1. Not surprisingly, Britten and Schoenberg receive pride of place in the book (25 and 24 citations, respectively), but Stravinsky (18) and Bart�k (16) follow close behind, with Carter (11), Boulez (9), Tippett (8), Messiaen (8), Debussy (7) and Reich (7) comprising the rest of the "top ten." Two thirds of the pieces cited in the book (166) are by English or American composers.
2. The most recent piece discussed is Stockhausen's "opera-cycle" Licht (2002), while the majority of works cited are drawn from the post-war decades, 1945-1995. For a cautionary note on placing too much stock in the documentary "proof" provided by composers' own accounts of their music, see Edward D. Latham, "Review of Ethan Haimo's 'Atonality, Analysis and the Intentional Fallacy,'" Music Theory Online 3.2 (1997).
3. In a minor editorial oversight, Whittall omits the dates of composition for a handful of works, particularly in Chapter 1 (e.g., pp. 8, 9, 10, 13, and 18).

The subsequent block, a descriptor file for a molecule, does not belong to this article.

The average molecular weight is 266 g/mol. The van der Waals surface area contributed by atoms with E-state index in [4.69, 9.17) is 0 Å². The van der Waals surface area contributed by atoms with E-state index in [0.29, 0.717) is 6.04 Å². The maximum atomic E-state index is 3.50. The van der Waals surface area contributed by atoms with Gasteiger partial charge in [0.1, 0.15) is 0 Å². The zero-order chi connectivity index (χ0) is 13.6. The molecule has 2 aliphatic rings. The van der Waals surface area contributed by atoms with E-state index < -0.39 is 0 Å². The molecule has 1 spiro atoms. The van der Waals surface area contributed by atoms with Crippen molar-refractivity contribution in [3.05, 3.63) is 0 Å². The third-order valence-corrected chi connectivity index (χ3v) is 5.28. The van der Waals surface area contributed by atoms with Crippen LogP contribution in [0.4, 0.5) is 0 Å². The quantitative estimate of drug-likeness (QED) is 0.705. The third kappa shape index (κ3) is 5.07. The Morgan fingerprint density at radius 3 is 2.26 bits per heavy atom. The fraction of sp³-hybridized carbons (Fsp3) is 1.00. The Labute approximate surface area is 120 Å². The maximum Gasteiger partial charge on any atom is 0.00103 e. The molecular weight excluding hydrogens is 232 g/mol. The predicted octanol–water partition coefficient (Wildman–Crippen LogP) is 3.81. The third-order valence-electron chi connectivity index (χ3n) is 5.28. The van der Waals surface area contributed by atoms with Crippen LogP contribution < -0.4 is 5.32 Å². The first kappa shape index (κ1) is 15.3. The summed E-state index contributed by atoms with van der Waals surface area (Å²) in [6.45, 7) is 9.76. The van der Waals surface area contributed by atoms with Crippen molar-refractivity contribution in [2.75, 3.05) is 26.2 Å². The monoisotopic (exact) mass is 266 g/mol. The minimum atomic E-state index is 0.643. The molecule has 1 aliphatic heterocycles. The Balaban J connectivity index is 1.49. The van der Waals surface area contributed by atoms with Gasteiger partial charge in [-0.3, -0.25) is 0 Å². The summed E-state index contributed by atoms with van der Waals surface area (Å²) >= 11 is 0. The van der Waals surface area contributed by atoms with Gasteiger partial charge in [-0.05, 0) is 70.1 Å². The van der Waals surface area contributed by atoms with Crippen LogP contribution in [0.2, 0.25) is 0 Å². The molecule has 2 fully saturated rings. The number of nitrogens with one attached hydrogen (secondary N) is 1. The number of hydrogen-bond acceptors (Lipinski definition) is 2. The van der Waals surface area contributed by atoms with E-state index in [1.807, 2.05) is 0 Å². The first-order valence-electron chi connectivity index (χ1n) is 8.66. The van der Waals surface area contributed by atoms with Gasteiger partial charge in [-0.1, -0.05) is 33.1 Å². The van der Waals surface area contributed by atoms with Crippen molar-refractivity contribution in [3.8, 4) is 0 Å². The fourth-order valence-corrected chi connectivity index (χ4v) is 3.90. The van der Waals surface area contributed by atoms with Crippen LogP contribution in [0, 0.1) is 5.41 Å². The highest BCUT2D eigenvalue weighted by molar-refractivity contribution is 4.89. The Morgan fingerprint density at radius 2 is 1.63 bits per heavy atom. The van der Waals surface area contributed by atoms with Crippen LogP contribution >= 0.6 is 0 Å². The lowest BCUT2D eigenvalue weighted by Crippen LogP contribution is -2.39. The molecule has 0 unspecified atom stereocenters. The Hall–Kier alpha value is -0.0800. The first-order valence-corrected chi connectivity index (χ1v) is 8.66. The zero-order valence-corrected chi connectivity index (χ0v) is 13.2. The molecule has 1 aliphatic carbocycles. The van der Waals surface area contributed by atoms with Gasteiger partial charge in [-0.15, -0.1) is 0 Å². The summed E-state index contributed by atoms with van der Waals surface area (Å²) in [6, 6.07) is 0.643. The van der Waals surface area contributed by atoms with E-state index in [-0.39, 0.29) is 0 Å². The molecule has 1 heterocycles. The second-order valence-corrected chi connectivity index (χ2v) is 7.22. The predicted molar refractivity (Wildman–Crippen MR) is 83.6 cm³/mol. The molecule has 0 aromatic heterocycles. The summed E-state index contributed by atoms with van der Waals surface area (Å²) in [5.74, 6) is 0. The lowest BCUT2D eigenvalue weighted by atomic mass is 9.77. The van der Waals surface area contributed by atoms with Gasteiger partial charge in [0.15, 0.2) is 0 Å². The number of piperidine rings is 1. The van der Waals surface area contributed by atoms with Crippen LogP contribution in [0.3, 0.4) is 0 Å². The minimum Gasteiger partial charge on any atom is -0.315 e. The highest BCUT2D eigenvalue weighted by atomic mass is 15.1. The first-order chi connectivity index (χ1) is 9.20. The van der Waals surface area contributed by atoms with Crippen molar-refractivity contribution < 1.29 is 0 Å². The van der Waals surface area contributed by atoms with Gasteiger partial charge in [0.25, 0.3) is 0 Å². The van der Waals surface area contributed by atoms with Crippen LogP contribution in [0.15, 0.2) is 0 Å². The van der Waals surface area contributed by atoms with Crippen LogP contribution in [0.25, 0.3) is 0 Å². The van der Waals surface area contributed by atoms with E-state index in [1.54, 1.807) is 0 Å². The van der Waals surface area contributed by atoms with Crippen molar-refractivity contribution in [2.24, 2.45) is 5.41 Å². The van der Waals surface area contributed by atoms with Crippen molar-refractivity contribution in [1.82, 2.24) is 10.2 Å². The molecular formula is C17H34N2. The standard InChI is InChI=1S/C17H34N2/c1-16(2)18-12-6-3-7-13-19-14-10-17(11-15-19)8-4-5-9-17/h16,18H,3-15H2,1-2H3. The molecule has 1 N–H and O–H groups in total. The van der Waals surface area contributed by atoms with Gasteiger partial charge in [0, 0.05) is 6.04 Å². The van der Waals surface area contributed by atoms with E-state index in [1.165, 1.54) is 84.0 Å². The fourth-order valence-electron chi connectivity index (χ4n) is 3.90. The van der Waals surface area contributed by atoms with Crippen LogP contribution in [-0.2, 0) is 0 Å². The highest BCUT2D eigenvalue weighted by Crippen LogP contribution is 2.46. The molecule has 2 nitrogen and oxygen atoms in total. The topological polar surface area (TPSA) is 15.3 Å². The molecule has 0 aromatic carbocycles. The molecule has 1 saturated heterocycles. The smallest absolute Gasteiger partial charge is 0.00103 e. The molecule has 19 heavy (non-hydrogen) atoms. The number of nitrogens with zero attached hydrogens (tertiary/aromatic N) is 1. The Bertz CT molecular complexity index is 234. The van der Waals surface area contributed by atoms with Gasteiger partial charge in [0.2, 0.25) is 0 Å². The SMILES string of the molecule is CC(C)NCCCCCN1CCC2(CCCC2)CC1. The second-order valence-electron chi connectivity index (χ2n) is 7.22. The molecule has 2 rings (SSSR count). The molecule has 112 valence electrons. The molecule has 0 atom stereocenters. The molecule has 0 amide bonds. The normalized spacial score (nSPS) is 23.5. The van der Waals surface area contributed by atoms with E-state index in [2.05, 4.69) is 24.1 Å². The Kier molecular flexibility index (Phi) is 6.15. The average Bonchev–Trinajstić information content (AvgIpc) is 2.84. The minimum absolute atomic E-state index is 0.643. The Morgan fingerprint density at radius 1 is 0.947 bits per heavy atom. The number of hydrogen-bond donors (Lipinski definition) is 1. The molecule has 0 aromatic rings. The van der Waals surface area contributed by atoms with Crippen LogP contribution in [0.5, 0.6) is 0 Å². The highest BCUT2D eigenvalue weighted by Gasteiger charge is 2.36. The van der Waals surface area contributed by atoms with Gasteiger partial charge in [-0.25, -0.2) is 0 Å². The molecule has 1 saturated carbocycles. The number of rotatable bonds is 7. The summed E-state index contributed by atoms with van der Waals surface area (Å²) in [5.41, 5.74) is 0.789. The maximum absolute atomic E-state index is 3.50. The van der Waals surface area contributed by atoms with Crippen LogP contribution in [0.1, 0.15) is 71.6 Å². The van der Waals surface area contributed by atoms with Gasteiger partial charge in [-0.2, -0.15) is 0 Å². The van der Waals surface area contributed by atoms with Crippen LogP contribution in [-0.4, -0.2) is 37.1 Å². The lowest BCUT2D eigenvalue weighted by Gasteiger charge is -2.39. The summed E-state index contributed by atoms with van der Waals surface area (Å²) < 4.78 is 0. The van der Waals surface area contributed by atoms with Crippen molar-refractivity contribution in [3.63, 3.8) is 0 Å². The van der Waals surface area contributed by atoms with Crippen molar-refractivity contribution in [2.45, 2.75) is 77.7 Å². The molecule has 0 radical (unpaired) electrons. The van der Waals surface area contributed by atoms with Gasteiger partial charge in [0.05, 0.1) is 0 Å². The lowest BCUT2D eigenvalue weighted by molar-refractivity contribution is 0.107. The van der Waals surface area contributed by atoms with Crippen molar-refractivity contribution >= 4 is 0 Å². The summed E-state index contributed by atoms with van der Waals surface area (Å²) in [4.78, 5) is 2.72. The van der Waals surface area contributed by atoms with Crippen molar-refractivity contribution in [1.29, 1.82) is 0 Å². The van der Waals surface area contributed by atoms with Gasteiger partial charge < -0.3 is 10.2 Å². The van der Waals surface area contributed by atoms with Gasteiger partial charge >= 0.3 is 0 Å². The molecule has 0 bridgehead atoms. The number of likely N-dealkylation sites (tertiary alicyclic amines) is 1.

4. For more examples of "dialogues," see pp. 16, 18, 19, 22, and 38.
5. Whittall borrows the stylistic classification "modern classicism" from the work of James Hepokoski (Whittall, p. 9, n12).
6. Robert S. Hatten, Musical Meaning in Beethoven: Markedness, Correlation, and Interpretation (Bloomington: Indiana University Press, 1994).
7. The comprehensiveness embodied in these recommendations recalls the work of Jean-Jacques Nattiez on tripartite semiological analysis. For an analytical example, see "Density 21.5: A Semiological Analysis," Music Analysis 1 (1980).
8. David Lewin used the term "area" to describe a harmonic region, loosely analogous to a modulatory area in tonal music, formed through the pairing of inversionally combinatorial row forms. See David Lewin, "A Study of Hexachord Levels in Schoenberg's Violin Phantasy," Perspectives of New Music 6.1 (Fall-Winter 1967): 1-17.
9. For a detailed discussion of the text and dramatic implications of the scene, see Edward D. Latham, "The Prophet and the Pitchman: Dramatic Structure and its Musical Elucidation in Moses und Aron, Act I, Scene 2," in Political and Religious Ideas in the Works of Arnold Schoenberg, ed. Charlotte M. Cross and Russell A. Berman (New York: Garland Publishing, 2000): 131-58.
End of footnotes